Security, United States
Despite its relatively short service life, the Thompson is still recognized today as the iconic submachine gun.
Why the World Still Fears the Tommy Gun
America’s experience in the Great War, like that of many participants, made clear the need for a new type of infantry weapon for trench warfare: the submachine gun.
A shoulder-fired weapon, that emitted pistol ammunition, and was fully automatic, such a “trench broom” could be very useful in both offense and defense.
America’s answer, the Thompson submachine gun, arrived too late for World War I but had a starring role in World War II, where it equipped U.S. Marines, paratroopers, and other frontline troops in both Europe and the Pacific.
Brigadier General John T. Thompson a U.S. Army general officer in charge of small arms production in World War I. In 1917, Thompson saw the need for a “small machine gun”, a “trench broom” or “little machine gun” a soldier could hold in his hands, “fire from the hip and reload in the dark. “I want it right away,” Thompson told his subordinates and industry. “Now get to it. Expense is no object!“
The resulting gun, the M1921, was in many ways exactly what Thompson wanted. The M1921 had a shoulder stock and foregrip and fired the .45 ACP pistol cartridge (the same as used in the M1911 pistol). The M1921 had a maximum rate of fire of 800 rounds for a minute and fired from both 20 round box and 50 round drum magazines specially designed for the submachine gun. A specially designed muzzle compensator helped keep rounds on target during full auto fire. All of this firepower had a price, though: at 10 pounds 12 ounces and 33.75 inches long, the Thompson was heavier than the standard M1903 Springfield bolt-action infantry rifle, which weighed just 8 pounds but was 43 inches long.
The Thompson arrived on the scene too late for World War I, and during the interwar years, the weapon was continuously refined while being sold in small batches to police forces, U.S. Army, the U.S. Marine Corps, and even civilians. The first major order was from the U.S. Postal Service, which ordered 200 M1921s to provide security after a series of brutal mail train robberies. The weapon was redesignated the M1928, and one of the improvements was a finned barrel to assist in rapid cooling after fully automatic fire. Manufacturers included Colt’s Patent Firearms Manufacturing Corporation, Save Arms Company, and Auto-Ordnance Corporation.
The Thompson, also known as the “Tommy Gun”, was made in large numbers during World War II. Production spooled up shortly after the outbreak of the war, for while the U.S. was not yet a combatant many submachine guns were sold to Great Britain or lent as part of the Lease-Lend program. UK land forces had suffered huge losses in equipment after the evacuation at Dunkirk, and many units of the British Army had to completely re-equip. A year before Pearl Harbor the U.S. Army ordered approximately 20,000 M1928s; by February 1942 that number had zoomed to over half a million.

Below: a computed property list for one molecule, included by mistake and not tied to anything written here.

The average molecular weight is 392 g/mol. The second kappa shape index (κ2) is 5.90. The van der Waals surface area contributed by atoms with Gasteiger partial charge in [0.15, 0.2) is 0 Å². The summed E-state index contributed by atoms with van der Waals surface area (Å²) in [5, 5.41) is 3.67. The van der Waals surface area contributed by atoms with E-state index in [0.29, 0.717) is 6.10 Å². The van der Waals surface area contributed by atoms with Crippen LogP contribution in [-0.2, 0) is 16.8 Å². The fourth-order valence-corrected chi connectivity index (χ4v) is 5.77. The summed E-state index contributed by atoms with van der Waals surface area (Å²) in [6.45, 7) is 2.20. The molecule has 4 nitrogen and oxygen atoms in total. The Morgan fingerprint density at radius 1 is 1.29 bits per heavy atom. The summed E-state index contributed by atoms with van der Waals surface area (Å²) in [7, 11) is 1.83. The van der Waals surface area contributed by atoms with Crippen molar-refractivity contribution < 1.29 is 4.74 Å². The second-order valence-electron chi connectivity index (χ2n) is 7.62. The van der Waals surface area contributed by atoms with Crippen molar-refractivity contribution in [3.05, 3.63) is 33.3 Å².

The need to manufacture previously unheard-of numbers of weapons lead to the Thompson being redesigned in a fashion more friendly to mass production.
The new M1 submachine gun’s internal operating system was simplified to accelerate production, and the rate of fire was slowed somewhat from 800 to 600 rounds a minute. In addition, the M1 was a quarter pound lighter than previous weapons and nearly two inches shorter.
Despite these changes, there was little difference in the weapon in terms of performance, and it could still unload an impressive amount of firepower in a matter of seconds. Like previous versions, one major disadvantage of the M1 was the effective range of its .45 ACP pistol caliber, which limited it to 200 yards.
The M1 was issued to all U.S. armed forces in World War II, including the Coast Guard. In addition to British forces they were also supplied to Commonwealth forces, Free French forces, Chinese forces, and thousands were delivered to the Soviet Union. Overall 1,387,134 Thompsons were built during the war by U.S. armories, after which they were sent to the four corners of the globe in the fight against fascism. Towards the end of the war production was slowed in favor of the simpler, cheaper M3 submachine gun.
The Thompson submachine gun saw further use in Korea and Vietnam. But by that time the weapon’s design was considered a relic. The Thompson’s internal complexity, weight, and heavy recoil ensured its withdraw, en masse, from armies around the world.
The AK-47, by contrast, was lighter, more easily controllable.
And it had a greater effective range. But despite its relatively short service life, the Thompson is still recognized today as the iconic submachine gun.
Kyle Mizokami is a defense and national-security writer based in San Francisco who has appeared in the Diplomat, Foreign Policy, War is Boring and the Daily Beast. In 2009 he co-founded the defense and security blog Japan Security Watch. You can follow him on Twitter: @KyleMizokami.
Image: Wikimedia Commons.